Since this tragic massacre the CIA’s own documents and interviews from the time have demonstrated that not only were the CIA and the US involved in documenting the events without intervention, but they supported army commanders and actually urged them to seize the opportunity to carry out the purge and establish a military dictatorship. CIA support to anti-Surkano rebels went back to the 1950s when Surkano failed to contain worker and peasant strikes than threatened Dutch, American and British banks, companies and plantations. The US continued training the Indonesian Army even after cutting aid to Sukarno’s regime, and US military presence was at its highest during 1965 when the relatively unknown General Suharto, who led the massacre and coup d’état that followed, enjoyed full open support from the US government.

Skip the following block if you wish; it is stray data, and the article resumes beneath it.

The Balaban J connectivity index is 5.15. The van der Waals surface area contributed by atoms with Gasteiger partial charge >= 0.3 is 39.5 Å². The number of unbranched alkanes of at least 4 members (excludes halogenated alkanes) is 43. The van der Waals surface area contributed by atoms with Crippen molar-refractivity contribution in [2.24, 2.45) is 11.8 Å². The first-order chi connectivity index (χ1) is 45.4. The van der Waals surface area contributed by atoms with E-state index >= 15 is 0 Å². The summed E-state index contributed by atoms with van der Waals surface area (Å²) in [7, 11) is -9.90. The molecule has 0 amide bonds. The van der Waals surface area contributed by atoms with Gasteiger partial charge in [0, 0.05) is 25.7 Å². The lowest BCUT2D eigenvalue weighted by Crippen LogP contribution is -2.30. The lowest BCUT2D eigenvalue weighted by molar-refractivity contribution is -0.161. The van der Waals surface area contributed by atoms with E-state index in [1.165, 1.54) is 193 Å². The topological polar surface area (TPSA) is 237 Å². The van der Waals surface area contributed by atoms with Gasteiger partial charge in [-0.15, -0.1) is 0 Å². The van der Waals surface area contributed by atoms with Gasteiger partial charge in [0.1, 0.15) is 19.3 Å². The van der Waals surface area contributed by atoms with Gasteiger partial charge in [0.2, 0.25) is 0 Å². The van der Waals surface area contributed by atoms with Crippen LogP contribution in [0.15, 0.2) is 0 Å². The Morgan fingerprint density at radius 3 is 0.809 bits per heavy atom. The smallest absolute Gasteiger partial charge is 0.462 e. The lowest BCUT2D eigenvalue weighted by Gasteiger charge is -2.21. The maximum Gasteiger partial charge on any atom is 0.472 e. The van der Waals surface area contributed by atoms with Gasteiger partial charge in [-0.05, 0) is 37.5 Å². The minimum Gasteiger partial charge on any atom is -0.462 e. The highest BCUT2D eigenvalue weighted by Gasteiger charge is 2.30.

According to Marshall Green, American ambassador to Indonesia, Washington was “generally sympathetic with and admiring” of Suharto's actions, expressing concerns at the time that “the army might not do enough to annihilate the PKI” . The US embassy under Marshall Green continued to supply radio equipment and small arms to Suharto’s forces throughout the massacre. Embassy officials even went so far as to supply a list of thousands of names of PKI members while the army carried out this campaign of terror against Indonesian civilians. American accountability for the PKI massacre needs greater recognition as by their own accounts they there fundamentally linked to the massacre at all stages.